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President's Ponderings: Isnít it time to do something about violence
 

By Ed Luttrell, National Grange President (President's Ponderings Blog 6/11/14)

  JUNE 12, 2014 --

Yesterday there was a school shooting at Reynolds High School in Oregon. One student was killed and a teacher was wounded. The shooter apparently then ended their own life.

The outpouring of sympathy and support for the victims and their families is real and is the appropriate response. Yet, within hours politicians, activists, and many citizens were once again blaming guns and calling for “gun control” for the protection of our “children.” We don’t even seem to need to have understanding to jump to conclusions any more.

What I want to know is why a tiny handful of our young people are engaging in such violent behavior. Is it that we are neglecting their mental health, is society teaching the wrong lessons through violent movies and games, are we creating these crimes through instant fame, or are our youth becoming more isolated.

Over the last 40 years, American society has shifted from institutionalism of those suffering from mental illness to letting those affected fend for themselves. When someone stops taking their medication, they may not be aware that their behavior has changed. This is a real and pressing issue, and I haven’t heard a serious debate on how to address this complex and serious problem. I’ll be the first to say I don’t have the answer, but that shouldn’t stop us from searching.

Is exposure to violent movies, games, and other entertainment causing real life violence? From what I’ve read, it would appear for most the answer is no. It is believable that someone without a firm grasp of reality might engage in violent acts, but that leads us back to the previous point.

Do the media and the internet encourage copycats by the instant fame, or infamy, that an evil or horrific act usually gets? Once again the answer is probably no, except for those affected with certain mental illnesses.

The transition from childhood to being an adult has never been easy. The teenage years are filled with angst, turmoil, and emotions for all of us. Teens can feel alone with new emotions when surrounded by others. Those teenage years can start before age 13 and continue beyond 20 for some.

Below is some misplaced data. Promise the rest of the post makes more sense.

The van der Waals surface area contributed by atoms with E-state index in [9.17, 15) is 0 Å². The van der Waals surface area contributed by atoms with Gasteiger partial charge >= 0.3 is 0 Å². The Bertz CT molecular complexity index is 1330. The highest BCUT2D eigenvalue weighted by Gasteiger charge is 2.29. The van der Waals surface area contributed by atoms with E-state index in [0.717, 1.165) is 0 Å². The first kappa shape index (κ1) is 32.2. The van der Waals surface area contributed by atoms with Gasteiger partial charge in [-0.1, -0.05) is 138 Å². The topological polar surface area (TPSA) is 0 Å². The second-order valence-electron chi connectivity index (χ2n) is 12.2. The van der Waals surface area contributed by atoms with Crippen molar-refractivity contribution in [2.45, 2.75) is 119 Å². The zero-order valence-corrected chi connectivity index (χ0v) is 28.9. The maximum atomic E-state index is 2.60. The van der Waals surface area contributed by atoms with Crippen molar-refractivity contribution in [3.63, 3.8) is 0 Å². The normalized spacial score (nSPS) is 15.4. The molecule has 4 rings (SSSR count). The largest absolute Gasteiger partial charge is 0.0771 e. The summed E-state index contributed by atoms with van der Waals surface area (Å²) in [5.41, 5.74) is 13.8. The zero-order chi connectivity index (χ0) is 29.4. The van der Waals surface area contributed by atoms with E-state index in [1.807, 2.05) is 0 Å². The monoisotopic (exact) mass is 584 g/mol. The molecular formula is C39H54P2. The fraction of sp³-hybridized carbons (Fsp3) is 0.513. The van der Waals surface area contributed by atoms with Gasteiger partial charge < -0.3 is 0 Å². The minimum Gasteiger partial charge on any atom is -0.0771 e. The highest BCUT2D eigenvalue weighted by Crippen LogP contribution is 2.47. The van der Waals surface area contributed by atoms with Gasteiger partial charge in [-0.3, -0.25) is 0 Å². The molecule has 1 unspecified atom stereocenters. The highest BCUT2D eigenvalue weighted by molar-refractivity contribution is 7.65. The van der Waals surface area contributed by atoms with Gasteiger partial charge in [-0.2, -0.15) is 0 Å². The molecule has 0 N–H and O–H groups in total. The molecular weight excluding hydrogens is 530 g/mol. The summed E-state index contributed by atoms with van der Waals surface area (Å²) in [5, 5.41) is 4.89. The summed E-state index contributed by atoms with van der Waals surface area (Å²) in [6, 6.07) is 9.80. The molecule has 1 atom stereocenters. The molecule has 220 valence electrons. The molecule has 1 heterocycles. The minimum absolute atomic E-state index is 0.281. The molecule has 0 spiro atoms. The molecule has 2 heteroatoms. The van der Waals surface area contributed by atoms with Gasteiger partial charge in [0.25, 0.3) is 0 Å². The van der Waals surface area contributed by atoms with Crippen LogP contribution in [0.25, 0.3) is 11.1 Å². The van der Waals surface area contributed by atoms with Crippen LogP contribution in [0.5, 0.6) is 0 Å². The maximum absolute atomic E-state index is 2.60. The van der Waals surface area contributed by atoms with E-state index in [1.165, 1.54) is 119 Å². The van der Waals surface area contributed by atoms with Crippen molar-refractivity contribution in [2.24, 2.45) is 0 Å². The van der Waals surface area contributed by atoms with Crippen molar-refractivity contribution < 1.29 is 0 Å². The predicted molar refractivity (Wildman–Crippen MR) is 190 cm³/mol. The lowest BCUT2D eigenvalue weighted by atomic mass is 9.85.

All of us understand that being a teenager is dramatic time of change. Most of us who are older had parents and family who understood and gave us stability. I know that even while occasionally disagreeing with my father, he was always there and was a positive example for me. I wonder how much the disintegration of the family has impacted the youth of America?

In addition, I wonder if this younger generation is really more connected with cell phones, Facebook, email, text messages, Twitter, and more, than my generation. I’ll admit, they have far more information to sort through than my generation ever imagined. Is knowing that Sara is tired this afternoon, or what Jimmy had for lunch really building a valuable friendship? Is this connectivity through technology really more than just knowing trivia about more people?

Positive role models and friends got most of us through those turbulent teen years. I remember people who I wanted to emulate or to just be like in some way. They weren’t celebrities; they were farmers, business people, community-minded people, and family members. I had a lot of friends, some I was very close to and others I hung out with on occasion.

The lessons that my generation learned were sometimes painful. We learned that if we hurt others feelings, they might not talk to us or they might even chastise us. We learned to stand with our friends even when it was difficult. We learned to admit when we did something wrong. We learned how to be a part of society while not surrendering our individuality. Our generation was not that different from our parents or grandparents experience, though at the time we didn’t see it that way.

In the decades since my teenage years, I have also learned that we never stop growing, making mistakes, and learning. We can make new friends and will experience joy and sadness until the end of our lives.

Violence, especially by teenagers, needs to be addressed, but not by legislators with laws that make us feel good but actually do little. Our young people don’t need to hear excuses for evil or criminal acts, they want to know that we care about them by what we say and do.

Our Grange members, as well as the members of a multitude of other organizations, encourage education, perform community service, and offer their friendship in every community in America. We care about both individuals and our community as a whole. We understand that adults are not supposed to protect our teens from the world, we’re supposed to help them become the world.

Our social discourse needs to be focused on searching for practical solutions that help those afflicted with mental illness. Each member of our community needs to make it a priority to aid young people, especially teens, through those years of transition from being a child to being an adult. That transition is part of the human journey and who better to help than a caring person?

This is an answer to violence that makes sense to me. What do you think?

 
 
 
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